Edit this wikibase description
Last updated: 14 January 2011
Choose your own username/nickname
Remember username and email on this pc
C/n / Msn
>> always provide a source so info can be verified!
Antigua and Barbuda
Bosnia and Herzegovina
British Virgin Islands
Central African Republic
Congo (former Zaire)
Northern Mariana Islands
Papua New Guinea
Saint Vincent and the Grenadines
Saint Pierre and Miquelon
Sao Tome and Principe
St. Kitts and Nevis
Trinidad and Tobago
Turks and Caicos Islands
United Arab Emirates
U.S. Minor Outlying Islands
Virgin Islands (U.S.)
Pushback / towing
Manoeuvring (airshow, firefighting, ag.ops.)
Demo, Airshow, Display
Domestic Non Scheduled Passenger
Domestic Scheduled Passenger
Int`l Non Scheduled Passenger
International Scheduled Passenger
Non Scheduled Passenger
if known, just IATA or ICAO code
if known, just IATA or ICAO code
Damaged beyond repair
Written off (damaged beyond repair) 16-7-2002 when crashed in the North Sea, 28 miles north-east of Cromer, Norfolk, on approach to the drilling rig "Global Santa Fe Monarch", in the Leman gas field. All 11 persons on board (crew of 2 and 9 passengers) were killed. According to the following excerpt from the official AAIB report into the accident: "The helicopter had been operating a number of multi-sector flights during the day. During one sector, between the production platform 'Clipper' and the drilling rig 'Global Santa Fe Monarch', as the helicopter was approaching the drilling rig in level flight at a height of 320 feet and a speed of 100 knots, workers on the rig heard a 'loud bang' and then saw the helicopter dive steeply into the sea. One witness also reported seeing what appeared to be the main rotor head with blades attached falling into the sea after the rest of the helicopter. The accident happened in daylight (19:44 hours) and in VMC. A subsequent review of the CVFDR (Cockpit Voice Flight Data Recorder) showed that, about 5 minutes before the crash, the crew became aware of an increase in vibration. This did not seem to cause them any immediate concern and the flight continued as before until it was apparently overtaken by a sudden catastrophe. An inspection of the recovered wreckage found indications that the main rotor gearbox, together with the rotor head, had broken away in flight. It was also discovered that one of the main rotor blades had failed at a point 76.75 inches from its root. The outer section of this blade was not found in the main debris field. The AAIB notes that there is evidence that the blade's titanium spar had failed as the result of fatigue, which extended through about half its circumference, and that this failure had initiated the break up of the helicopter. The fatigue initiation point was on the upper surface of the spar in the area of the inboard edge of the scarf joint between the two piece titanium leading edge erosion strip at the rear point of a fold in the tang on the inboard end of the outboard strip. The initiation point showed indications that it had suffered intense thermal damage. The tip of the tang on the inboard end of the outboard strip was bent and folded under the outboard end of the inboard erosion strip. This resulted in a doubling of the thickness of the erosion strip material in that area, which, in turn, resulted in virtual contact between the erosion strip and the blade's titanium spar. This anomaly had occurred during the blade's manufacturing process. The rotor blade was manufactured in March 1981. In 1999, when fitted to S76A G-BHBF, it had been damaged by a lightning strike. The blade was returned to the manufacturer for assessment and, after inspection, it was repaired and returned to service. Neither the thermal damage to the spar nor the manufacturing anomaly were detected during this inspection. The AAIB and the helicopter manufacturer are apparently of the opinion that the electrical energy from the lightning strike in 1999 exploited the manufacturing anomaly and damaged the blade's spar. At the time of the accident, the blade had accumulated 9,661 hours in use. The stated airworthiness limitation life of the blade is 28,000 hours." Damage sustained to airframe: Per the AAIB report "Aircraft Destroyed". As a result, the registration G-BJVX was cancelled by thne CAA on 31-07-2002 as "destroyed".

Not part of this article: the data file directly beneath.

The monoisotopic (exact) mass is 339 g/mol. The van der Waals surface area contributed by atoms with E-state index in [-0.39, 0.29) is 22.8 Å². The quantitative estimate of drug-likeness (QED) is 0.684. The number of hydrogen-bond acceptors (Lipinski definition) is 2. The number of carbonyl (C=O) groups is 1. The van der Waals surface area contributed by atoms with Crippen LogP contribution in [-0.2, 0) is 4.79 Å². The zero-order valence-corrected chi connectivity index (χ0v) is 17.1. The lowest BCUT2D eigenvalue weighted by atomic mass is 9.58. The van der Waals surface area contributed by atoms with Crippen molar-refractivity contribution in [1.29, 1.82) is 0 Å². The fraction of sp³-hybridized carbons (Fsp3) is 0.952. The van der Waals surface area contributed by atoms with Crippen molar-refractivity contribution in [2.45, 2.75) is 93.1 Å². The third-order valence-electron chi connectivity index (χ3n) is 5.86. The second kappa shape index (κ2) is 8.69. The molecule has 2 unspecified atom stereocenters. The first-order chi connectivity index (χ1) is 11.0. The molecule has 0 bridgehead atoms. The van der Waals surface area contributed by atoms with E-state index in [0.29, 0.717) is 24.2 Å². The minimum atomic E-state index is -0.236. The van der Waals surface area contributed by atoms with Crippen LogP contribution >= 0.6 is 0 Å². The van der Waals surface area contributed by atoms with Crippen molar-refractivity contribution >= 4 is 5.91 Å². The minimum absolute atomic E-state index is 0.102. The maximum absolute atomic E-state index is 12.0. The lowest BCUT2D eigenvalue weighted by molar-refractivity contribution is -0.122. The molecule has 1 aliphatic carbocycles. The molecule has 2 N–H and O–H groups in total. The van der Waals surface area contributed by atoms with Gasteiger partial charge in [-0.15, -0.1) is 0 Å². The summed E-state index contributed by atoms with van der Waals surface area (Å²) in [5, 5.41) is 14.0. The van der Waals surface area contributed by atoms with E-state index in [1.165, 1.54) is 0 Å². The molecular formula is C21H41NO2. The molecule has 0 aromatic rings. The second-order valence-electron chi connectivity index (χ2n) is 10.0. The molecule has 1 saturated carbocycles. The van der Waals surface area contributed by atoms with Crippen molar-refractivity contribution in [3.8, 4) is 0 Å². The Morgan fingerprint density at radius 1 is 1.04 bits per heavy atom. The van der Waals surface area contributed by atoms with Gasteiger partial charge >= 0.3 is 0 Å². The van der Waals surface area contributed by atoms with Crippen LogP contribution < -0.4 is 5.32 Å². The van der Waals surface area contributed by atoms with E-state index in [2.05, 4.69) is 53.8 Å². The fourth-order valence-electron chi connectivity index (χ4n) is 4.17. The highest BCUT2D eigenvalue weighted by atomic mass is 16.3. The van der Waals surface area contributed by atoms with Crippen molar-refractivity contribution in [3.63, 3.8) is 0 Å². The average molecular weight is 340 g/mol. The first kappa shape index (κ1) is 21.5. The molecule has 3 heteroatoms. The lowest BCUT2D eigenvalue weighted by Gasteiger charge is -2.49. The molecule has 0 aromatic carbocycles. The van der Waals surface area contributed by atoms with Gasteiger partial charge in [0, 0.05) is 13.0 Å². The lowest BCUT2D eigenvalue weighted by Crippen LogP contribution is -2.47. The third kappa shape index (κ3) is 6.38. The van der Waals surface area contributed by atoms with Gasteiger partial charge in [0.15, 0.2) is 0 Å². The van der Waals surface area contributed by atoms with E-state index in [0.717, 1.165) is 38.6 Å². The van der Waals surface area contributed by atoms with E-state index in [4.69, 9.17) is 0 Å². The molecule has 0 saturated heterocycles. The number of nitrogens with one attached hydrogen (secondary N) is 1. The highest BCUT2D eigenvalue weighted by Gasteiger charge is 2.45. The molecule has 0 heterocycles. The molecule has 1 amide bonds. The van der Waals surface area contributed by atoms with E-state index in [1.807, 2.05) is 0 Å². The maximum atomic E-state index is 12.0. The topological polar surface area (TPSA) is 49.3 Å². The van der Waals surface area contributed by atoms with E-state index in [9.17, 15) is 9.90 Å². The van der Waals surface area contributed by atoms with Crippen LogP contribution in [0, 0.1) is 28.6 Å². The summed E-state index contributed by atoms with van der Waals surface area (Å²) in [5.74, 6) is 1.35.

1. AAIB: (First report) https://assets.publishing.service.gov.uk/media/54230237e5274a1314000b01/dft_avsafety_pdf_503164.pdf 2. AAIB: (Final Report) https://assets.publishing.service.gov.uk/media/5422fe4240f0b6134200089f/G-BJVX_Pub_version_inc_annexes.pdf 3. CAA: http://publicapps.caa.co.uk/modalapplication.aspx?catid=1&pagetype=65&appid=1&mode=reg&fullregmark=BJVX 4. https://en.wikipedia.org/wiki/2002_Bristow_Helicopters_Sikorsky_S-76A_crash 5. http://www.griffin-helicopters.co.uk/accidentdetails.aspx?accidentkey=45
Embed code (for Youtube videos etc.)
Comments for the ASN editor
Add your own photo of this accident
You may ONLY contribute pictures of which you own the copyright in JPG format.
You may NOT contribute photos from news or other websites.
The filesize must not exceed 6MB.
If you contribute, we have the right to publish your picture on aviation-safety.net.
Choose a photo to upload:
(where and when was the photo taken):
Yes, I own the copyright of this image
Unless otherwise stated: copyright © 1996-2016 Aviation Safety Network (ASN)